Interestingly he thinks Americans value 2 more than 1&3, whereas Europeans, at least the cultural classes, value 1&3. This is fascinating. He claims that different people buy things with different fuel mixtures of the three emotions. Different companies design to different types of emotions. Greta companies deliver all three.
As he explains in Living with Complexity, it is not that technology delivers too much complexity. The fact is, we live in a world of complexity, with complex technologies that do complex things. Live with it – that’s reality. The enemy is not complexity, it is dreadful design. You should not be expected to shake out some salt or pepper on to your hand to determine which cellar contains what. Complexity needs to be tamed, masked or made invisible with good design.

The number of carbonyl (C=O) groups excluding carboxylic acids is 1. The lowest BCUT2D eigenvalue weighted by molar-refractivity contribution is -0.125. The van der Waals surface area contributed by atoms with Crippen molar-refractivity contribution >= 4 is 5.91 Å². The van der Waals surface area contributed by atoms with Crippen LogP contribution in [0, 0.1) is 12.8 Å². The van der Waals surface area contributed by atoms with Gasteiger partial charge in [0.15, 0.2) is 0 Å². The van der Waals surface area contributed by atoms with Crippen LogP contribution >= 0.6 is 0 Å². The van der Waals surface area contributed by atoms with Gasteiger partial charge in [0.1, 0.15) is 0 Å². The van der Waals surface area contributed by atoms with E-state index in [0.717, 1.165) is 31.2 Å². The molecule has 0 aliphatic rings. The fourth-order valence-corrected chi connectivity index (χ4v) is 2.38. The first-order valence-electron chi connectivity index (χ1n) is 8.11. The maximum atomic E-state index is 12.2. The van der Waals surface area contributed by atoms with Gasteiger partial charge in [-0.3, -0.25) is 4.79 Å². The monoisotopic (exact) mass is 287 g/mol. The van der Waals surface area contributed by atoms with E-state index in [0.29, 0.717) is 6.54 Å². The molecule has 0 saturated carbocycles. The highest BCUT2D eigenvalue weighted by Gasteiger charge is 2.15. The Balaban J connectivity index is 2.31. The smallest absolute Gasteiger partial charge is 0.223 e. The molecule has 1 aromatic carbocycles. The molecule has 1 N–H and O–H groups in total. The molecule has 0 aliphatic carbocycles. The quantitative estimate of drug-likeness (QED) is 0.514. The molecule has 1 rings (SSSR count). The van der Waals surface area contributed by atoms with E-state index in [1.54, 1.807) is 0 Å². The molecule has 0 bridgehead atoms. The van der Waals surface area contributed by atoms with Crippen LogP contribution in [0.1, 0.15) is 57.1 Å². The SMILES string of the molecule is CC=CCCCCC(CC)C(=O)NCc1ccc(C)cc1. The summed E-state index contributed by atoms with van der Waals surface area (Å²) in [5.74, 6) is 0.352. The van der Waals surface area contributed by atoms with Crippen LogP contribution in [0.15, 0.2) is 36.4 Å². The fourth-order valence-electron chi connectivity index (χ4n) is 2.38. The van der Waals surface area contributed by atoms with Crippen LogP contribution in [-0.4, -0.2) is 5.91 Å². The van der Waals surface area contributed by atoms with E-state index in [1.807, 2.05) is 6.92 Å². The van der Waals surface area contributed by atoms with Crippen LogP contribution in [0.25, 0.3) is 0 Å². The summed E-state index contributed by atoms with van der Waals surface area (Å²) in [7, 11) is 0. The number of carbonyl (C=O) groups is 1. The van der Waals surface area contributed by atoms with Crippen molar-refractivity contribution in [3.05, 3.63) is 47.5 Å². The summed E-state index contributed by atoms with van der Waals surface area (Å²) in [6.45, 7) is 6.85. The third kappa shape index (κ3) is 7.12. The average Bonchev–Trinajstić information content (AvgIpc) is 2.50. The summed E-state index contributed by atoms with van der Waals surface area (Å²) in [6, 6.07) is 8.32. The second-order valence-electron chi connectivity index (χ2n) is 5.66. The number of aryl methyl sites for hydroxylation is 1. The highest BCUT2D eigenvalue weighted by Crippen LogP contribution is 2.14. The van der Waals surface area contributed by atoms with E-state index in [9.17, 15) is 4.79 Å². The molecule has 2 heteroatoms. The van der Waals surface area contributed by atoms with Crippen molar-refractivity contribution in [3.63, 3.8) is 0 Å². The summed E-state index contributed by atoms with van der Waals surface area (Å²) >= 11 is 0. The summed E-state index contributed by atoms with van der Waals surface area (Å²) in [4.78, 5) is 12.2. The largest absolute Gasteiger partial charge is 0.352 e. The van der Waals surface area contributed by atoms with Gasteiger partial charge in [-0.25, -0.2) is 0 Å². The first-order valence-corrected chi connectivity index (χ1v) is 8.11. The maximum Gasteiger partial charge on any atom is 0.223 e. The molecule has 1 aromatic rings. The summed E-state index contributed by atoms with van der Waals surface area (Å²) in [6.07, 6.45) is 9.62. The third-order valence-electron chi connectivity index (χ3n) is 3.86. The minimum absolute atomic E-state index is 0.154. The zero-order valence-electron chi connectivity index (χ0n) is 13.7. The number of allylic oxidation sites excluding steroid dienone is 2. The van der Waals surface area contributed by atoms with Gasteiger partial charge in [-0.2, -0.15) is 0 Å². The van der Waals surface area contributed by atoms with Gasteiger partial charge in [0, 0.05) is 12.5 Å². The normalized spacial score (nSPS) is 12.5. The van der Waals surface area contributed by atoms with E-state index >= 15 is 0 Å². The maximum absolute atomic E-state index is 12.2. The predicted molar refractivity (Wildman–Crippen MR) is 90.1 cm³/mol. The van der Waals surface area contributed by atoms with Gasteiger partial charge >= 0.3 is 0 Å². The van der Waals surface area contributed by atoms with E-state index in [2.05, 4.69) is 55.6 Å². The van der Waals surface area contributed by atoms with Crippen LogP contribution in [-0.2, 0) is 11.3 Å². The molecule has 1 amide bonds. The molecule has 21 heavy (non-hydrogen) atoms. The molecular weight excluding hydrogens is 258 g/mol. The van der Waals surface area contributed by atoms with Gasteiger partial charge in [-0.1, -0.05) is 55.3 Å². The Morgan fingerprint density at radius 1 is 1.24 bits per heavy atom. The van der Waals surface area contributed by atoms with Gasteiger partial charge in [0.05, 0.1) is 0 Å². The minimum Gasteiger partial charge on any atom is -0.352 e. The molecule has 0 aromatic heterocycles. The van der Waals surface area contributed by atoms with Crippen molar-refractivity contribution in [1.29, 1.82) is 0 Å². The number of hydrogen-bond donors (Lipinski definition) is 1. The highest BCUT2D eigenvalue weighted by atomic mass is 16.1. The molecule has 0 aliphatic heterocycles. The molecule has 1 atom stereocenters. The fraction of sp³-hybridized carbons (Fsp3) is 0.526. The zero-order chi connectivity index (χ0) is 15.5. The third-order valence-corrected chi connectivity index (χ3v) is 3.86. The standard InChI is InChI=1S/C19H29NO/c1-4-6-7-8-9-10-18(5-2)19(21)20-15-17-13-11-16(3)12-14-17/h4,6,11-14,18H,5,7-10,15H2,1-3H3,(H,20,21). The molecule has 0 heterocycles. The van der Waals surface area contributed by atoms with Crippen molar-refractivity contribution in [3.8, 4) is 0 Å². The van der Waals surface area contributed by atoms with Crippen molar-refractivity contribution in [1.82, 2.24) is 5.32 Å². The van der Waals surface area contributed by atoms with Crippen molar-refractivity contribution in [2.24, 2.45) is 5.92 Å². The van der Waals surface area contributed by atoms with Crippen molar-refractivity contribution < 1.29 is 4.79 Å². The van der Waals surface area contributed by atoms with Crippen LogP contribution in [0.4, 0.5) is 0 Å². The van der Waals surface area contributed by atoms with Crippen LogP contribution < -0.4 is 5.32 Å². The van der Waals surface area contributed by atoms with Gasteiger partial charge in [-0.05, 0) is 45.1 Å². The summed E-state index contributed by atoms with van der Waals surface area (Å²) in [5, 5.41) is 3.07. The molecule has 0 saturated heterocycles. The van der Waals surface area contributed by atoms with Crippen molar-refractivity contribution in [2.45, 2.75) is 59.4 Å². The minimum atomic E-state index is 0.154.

Norman’s books can be a bit trying to read as they jump between different styles and approaches. Nevertheless, they constantly illuminate the design process. A consistent critic of inconsistent and gimmicky web design as well as common mistakes in the design of hardware and interfaces, he was a pioneer in seeing user-centred design as a game changing force, not only in real-world objects, but also on the screen. We are only now starting to see the importance of his advice in online learning and web design with interfaces which are truly invisible in the sense that that they allow learners to learn, avoiding the cognitive effort taken to use a cumbersome interface.
Norman, D. (1986) User Centered System Design
Norman, D. (1988) The Psychology of Everyday Things
Norman, D. (1992) Turn Signals are the Facial Expressions of Automobiles
Norman, D. (1993) Things That Make Us Smart
Norman, D. (1994) Defending human attributes in the age of the machine
Norman, D. (1998) The Invisible Computer
Norman, D. (2004) Emotional Design: Why We Love (or Hate) Everyday Things
Norman, D. (2004) Living with Complexity
Norman, D. (2007) The Design of Future Things